Lasers Tune Common Nanoparticles to Near-IR Wavelengths
HOUSTON, Jan. 4, 2013 — Diverse types of ordinary nanoparticles can be selectively heated on demand by short laser pulses at near-infrared wavelengths. The technique could advance the use of these particles in medical and industrial applications.
The Rice University discovery allows controlled laser pulses to tune the absorbance spectrum of common gold nanoparticles, known since the 19th century as gold colloids.
“This novel approach is counter to the established paradigm that assumes optical properties of nanoparticles are pre-set during their fabrication and stay constant during their optical excitation,” said Dmitri Lapotko. “The key idea with gold nanoparticles and plasmonics in general is to convert energy. There are two aspects to this: One is how efficiently you can convert energy, and here gold nanoparticles are world champions. Their optical absorbance is about a million times higher than any other molecules in nature.
Rice University researchers found that pulsed (or nonstationary) lasers could narrow the response spectra of 60-nm-wide gold nanoshells to a very narrow spectral band (red peak), as opposed to continuous (stationary) excitation by laser (green peak). The discovery opens new possibilities for using metallic nanoparticles in medical and electronic applications. Images courtesy of Lapotko Group/Rice University.
“The second aspect is how precisely one can use laser radiation to make this photothermal conversion happen,” he said. Particles traditionally respond to wide spectra of light, and not much of it is in the valuable near-infrared region. Near-infrared light is invisible to water and, more critically for biological applications, to tissue.
“All nanoparticles, beginning with solid gold colloids and moving to more sophisticated, engineered gold nanoshells, nanorods, cages and stars, have very wide spectra, typically about 100 nanometers, which means we were allowed to use only one type of nanoparticle at a time. If we tried to use different types, their spectra overlapped and we did not benefit from the high tenability of lasers.”
The strong response of plasmonic gold nanoparticles to pulsed (nonstationary) lasers rather than continous (stationary) excitation by lasers seems to result from the influence of nanobubbles on the particles, according to researchers at Rice University.
Lapotko and colleague Ekaterina Lukianova-Hleb showed basic colloidal gold nanoparticles could be efficiently activated by a short laser pulse at 780 nm, with an 88-fold amplification of the photothermal effect seen with a continuous laser.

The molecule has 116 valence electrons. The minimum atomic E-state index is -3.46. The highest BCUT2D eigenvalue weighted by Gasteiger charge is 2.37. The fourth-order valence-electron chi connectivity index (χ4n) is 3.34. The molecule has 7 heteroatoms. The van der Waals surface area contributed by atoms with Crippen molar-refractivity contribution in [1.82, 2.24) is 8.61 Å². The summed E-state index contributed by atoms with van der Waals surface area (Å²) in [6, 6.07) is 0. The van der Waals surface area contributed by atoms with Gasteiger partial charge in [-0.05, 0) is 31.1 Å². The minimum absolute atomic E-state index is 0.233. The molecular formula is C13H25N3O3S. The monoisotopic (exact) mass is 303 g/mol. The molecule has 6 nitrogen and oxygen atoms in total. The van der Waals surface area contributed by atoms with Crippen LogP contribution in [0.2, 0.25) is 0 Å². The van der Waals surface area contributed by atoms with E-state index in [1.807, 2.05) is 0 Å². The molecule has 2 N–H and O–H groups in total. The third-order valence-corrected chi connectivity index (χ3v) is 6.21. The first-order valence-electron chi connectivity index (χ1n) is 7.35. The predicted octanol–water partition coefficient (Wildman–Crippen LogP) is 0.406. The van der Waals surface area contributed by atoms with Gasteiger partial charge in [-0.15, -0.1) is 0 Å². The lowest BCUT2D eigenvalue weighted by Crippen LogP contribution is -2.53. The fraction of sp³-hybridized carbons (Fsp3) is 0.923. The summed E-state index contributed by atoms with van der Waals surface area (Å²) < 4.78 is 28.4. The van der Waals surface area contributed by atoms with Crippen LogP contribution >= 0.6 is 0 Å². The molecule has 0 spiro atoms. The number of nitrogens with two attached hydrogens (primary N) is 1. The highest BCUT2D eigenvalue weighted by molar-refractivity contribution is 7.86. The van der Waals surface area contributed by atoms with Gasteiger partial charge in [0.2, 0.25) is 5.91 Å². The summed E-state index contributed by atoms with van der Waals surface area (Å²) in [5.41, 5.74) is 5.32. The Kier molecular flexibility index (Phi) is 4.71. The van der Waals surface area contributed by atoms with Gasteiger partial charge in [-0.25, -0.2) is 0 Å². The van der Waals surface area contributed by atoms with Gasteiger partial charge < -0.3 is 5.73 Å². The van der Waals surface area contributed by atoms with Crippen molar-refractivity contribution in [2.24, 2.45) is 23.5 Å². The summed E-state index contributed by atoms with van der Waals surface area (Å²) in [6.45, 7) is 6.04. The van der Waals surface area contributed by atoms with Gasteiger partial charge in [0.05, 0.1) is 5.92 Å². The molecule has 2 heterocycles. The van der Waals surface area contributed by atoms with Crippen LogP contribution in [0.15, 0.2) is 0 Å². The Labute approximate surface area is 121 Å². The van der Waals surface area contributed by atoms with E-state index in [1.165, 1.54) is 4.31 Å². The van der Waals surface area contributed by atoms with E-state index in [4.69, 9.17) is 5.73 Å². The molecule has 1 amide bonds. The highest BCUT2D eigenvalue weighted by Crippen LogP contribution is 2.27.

They repeated their experiment with nanoparticle clusters in water, in living cancer cells and in animals, with the same or better results: They showed spectral peaks 2 nm wide. Such narrow photothermal spectra had never been seen for metal nanoparticles, either singularly or in clusters.
The effect seems to depend on vapor nanobubbles that form when the particles heat liquid in their immediate environment. The bubbles grow and burst in an instant.
“Instead of using the nanoparticle as a heat sink with a continous, stationary laser, we’re creating a transient, nonstationary situation in which the particle interacts with the incident laser in a totally different way,” Lapotko said. The effect is repeatable and works with laser pulses shorter than 100 ps, he said.
Different types of nanoparticles — in this case, shells, rods and solid spheres — mixed together can be activated individually with pulsed laser light at different wavelengths, according to researchers at Rice University. The tuned particles’ plasmonic response, enhanced by nanobubbles that form at the surface, can be narrowed to a few nanometers under a spectroscope and are easily distinguishable from each other.
When the researchers carried out an experiment with mixed nanorods and nanoshells, they discovered that the nanoparticles responded to laser pulses with strong, distinct signals at wavelengths 10 nm apart. This means that two or more types of nanoparticles in the same location can be selectively activated on demand.
"The nanoparticles we used were nothing fancy; they were used in the 19th century by Michael Faraday, and it was believed they could do nothing in the near-infrared," he said. "That was the major motivation for people to invent nanorods, nanoshells and the other shapes. Here, we prove these inexpensive particles can behave quite well in near-infrared." The discovery opens the possibility that many metal nanoparticles could be used in biomedical and industrial applications where spectral selectivity and tuning would provide exceptional precision.
"This is still more a phenomenon rather than a firmly established mechanism, with a nice theoretical basis," Lapotko said. "But when fully clarified, it could become a universal tool."
The findings were reported in Advanced Materials (doi: 10.1002/adma.201204083).
For more information, visit: www.rice.edu
- photothermal effect
- The cause of some forms of laser injury in which tissue absorbs incident laser light and experiences a damaging rise in temperature. The severity of the damage is dependent on the rate of energy absorption, not on the total energy absorbed.
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